Your skis are waxed and ready to go. Your ski outfit and goggles are marvels of modern technology. You know about eating pasta for energy, drinking water to counteract the cold, handling minor injuries and how to avoid fatigue and altitude problems.
But what about your skin?
Although skin care may seem to be a trivial matter, neglecting your skin may cause annoying rashes, itching and many other discomforts.
Skiing can be tough on your skin. Cold. Wind. Sun. Low humidity. Sweating under many layers of clothing. Saunas and whirlpool baths after skiing.
The Sherpas, who live high in the Himalayas, use yak butter to protect their skin from the elements.
Here are some tips:
The adage not to take a bath just before going out in the cold is correct, but for the wrong reason. Cold weather does not cause colds. The cold and dry air pull moisture out of your skin, leaving skin rough and uncomfortable. Bathing aggravates this by removing natural protective oils that form a barrier between your skin and the environment.
Take baths, or even better, take showers, in the evening. Showers remove less of the protective oils. The best: short, lukewarm showers. Then merely pat yourself dry. Afterward apply a moisturizer to your entire body.
Ideally, leave a little water on your skin and apply the moisturizer over that water. You lock in moisture, so to speak. This lubricates and softens skin.
Moisturizers frequently recommended by dermatologists are Moisturel, Alpha-Keri and Lubriderm.
Oily Soaps Recommended
Use oilated soaps such as Dove, Oilatum or Purpose. Most of the everyday brands of soap are rough and drying, and also remove the protective oils. When traveling, do not rely on soaps supplied by hotels. Carry your own.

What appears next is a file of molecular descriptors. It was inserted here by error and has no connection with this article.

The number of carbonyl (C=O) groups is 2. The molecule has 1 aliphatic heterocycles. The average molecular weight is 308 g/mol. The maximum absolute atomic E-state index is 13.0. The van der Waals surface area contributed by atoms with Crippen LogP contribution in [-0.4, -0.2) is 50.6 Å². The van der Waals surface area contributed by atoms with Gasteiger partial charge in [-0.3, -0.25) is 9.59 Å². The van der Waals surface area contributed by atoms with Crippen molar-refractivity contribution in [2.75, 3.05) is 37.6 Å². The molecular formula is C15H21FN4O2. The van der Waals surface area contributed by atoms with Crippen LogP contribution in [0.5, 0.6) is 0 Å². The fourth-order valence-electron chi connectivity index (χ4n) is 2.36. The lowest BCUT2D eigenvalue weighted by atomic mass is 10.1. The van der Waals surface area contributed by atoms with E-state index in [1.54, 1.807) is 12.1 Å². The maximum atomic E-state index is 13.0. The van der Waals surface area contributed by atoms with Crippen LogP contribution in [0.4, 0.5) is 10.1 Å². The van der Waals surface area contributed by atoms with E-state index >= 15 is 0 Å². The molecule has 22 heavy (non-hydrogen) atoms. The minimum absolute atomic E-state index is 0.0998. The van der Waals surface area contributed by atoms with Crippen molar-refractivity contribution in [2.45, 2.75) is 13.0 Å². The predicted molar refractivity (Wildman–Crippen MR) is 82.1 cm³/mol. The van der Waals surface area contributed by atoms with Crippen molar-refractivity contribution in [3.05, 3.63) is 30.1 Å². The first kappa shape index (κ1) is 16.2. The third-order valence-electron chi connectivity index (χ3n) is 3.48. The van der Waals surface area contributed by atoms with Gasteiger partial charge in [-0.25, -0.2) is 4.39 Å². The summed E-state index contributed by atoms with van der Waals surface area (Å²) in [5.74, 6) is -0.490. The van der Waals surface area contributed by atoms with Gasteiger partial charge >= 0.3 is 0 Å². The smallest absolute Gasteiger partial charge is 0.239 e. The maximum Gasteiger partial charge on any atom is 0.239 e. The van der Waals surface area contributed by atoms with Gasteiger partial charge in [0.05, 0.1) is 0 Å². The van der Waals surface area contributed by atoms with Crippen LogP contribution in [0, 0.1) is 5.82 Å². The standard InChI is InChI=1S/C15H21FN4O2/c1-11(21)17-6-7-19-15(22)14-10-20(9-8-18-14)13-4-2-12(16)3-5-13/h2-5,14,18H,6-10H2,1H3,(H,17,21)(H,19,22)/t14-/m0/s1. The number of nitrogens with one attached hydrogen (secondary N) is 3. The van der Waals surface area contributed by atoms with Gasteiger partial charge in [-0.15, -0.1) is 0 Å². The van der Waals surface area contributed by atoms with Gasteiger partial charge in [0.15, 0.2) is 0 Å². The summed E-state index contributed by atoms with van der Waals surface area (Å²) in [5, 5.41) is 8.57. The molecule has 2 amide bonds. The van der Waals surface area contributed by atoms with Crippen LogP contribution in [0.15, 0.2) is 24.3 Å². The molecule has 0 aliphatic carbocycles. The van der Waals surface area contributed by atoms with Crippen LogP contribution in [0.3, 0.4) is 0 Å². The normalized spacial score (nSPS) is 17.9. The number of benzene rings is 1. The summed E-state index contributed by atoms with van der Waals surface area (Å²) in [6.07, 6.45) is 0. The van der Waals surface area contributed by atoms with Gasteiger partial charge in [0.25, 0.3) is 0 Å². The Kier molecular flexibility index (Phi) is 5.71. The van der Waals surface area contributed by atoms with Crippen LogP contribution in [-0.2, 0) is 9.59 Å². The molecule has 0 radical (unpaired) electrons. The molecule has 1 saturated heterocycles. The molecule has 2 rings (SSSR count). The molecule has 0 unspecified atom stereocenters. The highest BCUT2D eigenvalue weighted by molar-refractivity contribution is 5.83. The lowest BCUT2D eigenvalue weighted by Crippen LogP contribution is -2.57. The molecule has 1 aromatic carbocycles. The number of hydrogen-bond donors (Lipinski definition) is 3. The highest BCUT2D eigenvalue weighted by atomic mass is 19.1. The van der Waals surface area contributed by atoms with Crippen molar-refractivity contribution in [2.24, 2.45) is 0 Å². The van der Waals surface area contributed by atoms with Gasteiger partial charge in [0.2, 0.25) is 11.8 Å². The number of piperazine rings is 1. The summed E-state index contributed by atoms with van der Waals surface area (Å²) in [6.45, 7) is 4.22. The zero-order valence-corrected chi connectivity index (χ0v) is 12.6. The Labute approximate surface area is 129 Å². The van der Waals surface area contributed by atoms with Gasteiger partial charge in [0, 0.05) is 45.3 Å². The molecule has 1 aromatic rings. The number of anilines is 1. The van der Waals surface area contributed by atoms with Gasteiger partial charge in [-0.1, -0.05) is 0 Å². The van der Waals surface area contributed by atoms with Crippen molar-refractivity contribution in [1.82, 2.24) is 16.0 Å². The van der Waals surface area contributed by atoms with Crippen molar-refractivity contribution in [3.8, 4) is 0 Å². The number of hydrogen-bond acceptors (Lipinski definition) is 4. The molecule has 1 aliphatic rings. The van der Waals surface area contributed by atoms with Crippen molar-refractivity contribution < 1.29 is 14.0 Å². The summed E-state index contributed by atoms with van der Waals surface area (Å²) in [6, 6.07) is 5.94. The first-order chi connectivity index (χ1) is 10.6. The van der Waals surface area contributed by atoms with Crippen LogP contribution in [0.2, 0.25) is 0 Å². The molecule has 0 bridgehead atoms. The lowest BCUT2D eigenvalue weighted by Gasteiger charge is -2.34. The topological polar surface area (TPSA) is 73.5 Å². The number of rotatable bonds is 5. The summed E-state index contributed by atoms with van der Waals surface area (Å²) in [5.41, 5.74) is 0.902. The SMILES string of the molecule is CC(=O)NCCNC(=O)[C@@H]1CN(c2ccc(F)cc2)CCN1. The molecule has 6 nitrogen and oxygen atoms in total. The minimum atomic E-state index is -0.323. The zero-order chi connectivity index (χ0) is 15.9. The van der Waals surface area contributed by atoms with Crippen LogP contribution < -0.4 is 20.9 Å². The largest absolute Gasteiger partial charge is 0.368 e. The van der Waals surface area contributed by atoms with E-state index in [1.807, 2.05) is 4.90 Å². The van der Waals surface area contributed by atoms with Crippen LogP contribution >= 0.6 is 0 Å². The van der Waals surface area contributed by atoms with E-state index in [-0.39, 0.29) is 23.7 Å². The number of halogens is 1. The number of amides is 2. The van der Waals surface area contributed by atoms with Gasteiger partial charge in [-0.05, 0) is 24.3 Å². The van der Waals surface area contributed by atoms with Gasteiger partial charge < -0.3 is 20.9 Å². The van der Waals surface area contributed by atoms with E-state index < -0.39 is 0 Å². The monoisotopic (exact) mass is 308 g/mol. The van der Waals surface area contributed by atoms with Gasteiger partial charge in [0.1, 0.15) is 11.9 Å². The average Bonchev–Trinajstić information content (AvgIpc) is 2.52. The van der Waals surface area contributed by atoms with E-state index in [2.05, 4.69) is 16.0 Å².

Apply a moisturizer in the morning, too. For very cold weather, creams are more soothing than lotions. Apply the cream at least 30 minutes before going out and rub it firmly into your skin.
Avoid wearing snug clothing. Constant pressure on the skin tends to cause chafing. Tight, rough, woolen fabrics are the worst offenders. Extremely tight-fitting garments may interfere with blood circulation and cause sores.
Keep cool in the cold. Modern winter clothing is so effective in keeping you warm that perspiration is often a problem. Excessive perspiration causes rashes and itching.
If you feel uncomfortably warm, remove a layer or two of clothing. One of the most effective ways to let heat out is to remove head coverings and loosen clothing around the neck. Body heat escapes upward.
Saunas and hot baths, popular post-ski activities, can cause problems. In saunas the humidity is often less than 10%. This dries out your skin. Use a moisturizer after the sauna.
Hot tubs are difficult to keep clean. When not properly maintained the tubs contain bacteria that cause infections, especially to skin that's cracked and chafed from the cold.
Bathe only in tubs that appear clean, keep your head out of the water to reduce chances of ear and eye infections, avoid swallowing water and wash yourself with soap and water after using a hot tub. Also, for the sake of others, never use a hot tub if you have a skin infection.
Heat Dries Air
Increase the humidity in your room overnight. Excessive indoor heating dries the air. This in turn removes moisture from your skin. Lower the thermostat, place pans of water on or near radiators and, when necessary, use a vaporizer or humidifier.
Relieve already parched, dry or scaly skin by frequently using emollients--Carmol, Balmex, Lubriderm. These soften and lubricate, and help the skin repair the damaged outer cells.
Protect your lips with a medicated lip balm--Chapstick Sunblock 15, Sundown Sunblock 20--to avoid cracking from sunburn, windburn and from cold, dry air.
Lip balms are available that soften, soothe and protect chapped lips--Presun 15 Facial Stick Protector and Blistex Medicated Lip Ointment, for example.
Adequate sunglasses help to protect sensitive skin on eyelids.